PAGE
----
“The Ross procedure is a very rare type of open-heart surgery that few surgeons can do. We often receive referrals such as these,” said Joseph Woo, MD, professor and chair of cardiothoracic surgery at Stanford Medicine and the Norman E. Shumway Professor. It is one of the reasons Stanford Health Care is among the top 10 cardiology and heart surgery programs in the United States, Woo said.
Groundbreaking Developments in Heart Surgery
Stanford Health Care has a long history of innovation and excellence in heart surgery. In 1968, Norman Shumway, MD, performed the first successful adult heart transplant in the United States. That was followed by the world’s first successful heart-lung transplant in 1981.
Stanford Medicine heart surgeons are leaders in other types of intricate heart surgeries. “The Ross procedure also has a historical connection with Stanford Health Care,” Woo said. “It was actually developed here by Norman Shumway, but he never performed it on humans.”
Better Outcomes in Aortic Valve Replacement
In 1967, British surgeon, Donald Ross, MD, performed the first human surgery that would bear his name.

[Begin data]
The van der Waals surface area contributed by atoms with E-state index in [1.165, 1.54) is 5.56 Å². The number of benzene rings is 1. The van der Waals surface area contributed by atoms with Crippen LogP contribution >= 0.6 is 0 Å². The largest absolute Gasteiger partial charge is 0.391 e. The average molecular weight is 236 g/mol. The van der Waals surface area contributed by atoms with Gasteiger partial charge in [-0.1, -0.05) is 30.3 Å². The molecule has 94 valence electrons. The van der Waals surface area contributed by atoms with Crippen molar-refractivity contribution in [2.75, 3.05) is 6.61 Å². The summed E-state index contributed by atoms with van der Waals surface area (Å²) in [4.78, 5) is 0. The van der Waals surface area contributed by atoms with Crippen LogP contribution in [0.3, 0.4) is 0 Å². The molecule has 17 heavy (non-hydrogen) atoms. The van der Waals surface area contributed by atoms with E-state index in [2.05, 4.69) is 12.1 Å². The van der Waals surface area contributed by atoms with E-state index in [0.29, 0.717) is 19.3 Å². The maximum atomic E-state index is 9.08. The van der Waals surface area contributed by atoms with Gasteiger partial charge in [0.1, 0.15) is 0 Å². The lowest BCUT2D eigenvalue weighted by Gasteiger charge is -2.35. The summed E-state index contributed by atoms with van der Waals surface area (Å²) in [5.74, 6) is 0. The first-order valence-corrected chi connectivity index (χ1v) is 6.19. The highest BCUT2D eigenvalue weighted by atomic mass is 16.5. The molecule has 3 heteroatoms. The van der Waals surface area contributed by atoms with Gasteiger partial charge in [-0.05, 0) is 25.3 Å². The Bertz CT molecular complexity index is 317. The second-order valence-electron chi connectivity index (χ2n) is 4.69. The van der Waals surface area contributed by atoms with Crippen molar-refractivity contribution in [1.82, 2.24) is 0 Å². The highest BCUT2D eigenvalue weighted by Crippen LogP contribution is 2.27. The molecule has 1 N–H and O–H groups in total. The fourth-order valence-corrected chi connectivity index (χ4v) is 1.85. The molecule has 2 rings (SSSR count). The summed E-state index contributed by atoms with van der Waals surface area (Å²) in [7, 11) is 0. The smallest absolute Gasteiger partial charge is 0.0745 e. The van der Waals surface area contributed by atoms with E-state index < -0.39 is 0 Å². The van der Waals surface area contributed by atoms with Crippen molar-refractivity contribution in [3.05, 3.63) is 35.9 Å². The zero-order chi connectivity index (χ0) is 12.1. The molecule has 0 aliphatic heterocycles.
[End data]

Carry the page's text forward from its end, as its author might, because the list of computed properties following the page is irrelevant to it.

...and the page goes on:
“During the Ross procedure, we take out the pulmonary valve and transfer it into the aortic valve position,” Woo said. The surgeon replaces the patient’s pulmonary valve with one taken from a cadaver.
The pulmonary valve is living tissue, and when it is transferred into the aortic valve, it grows into the heart and heals and this it can last a lifetime. The replaced pulmonic cadaver valve, when it eventually wears out, is simpler to access because of its location on the venous side of the body and can therefore be easily replaced.
Studies have found excellent long-term outcomes following the Ross procedure. One longitudinal study of 310 patients who underwent a Ross procedure over a 25-year period reported overall survival of 94.1% and 83.6% at 10 and 20 years, respectively.1 Another study of 212 patients found less than 1 in 5 (16.8%) required reoperation for either valve after 20 years.2
Woo and his team performed the Ross procedure on Foss on April 7, 2021. The 3½-hour surgery was a success.
In October, the Air National Guard approved him for regular duty. This would not have been possible had Foss opted for a mechanical valve. The increased risk of blood clots and bleeding and required use of blood-thinning medication would have resulted in a military discharge.
At some point in Foss’ future, he will have to have another intervention. Foss is counting on Stanford Health Care to find new advances to help him when the time comes.
Heart Surgery at Stanford Health Care
Through research and innovation, Stanford Medicine physicians are finding new ways to treat complex heart conditions. They use the latest technologies and techniques to offer patients better, safer options.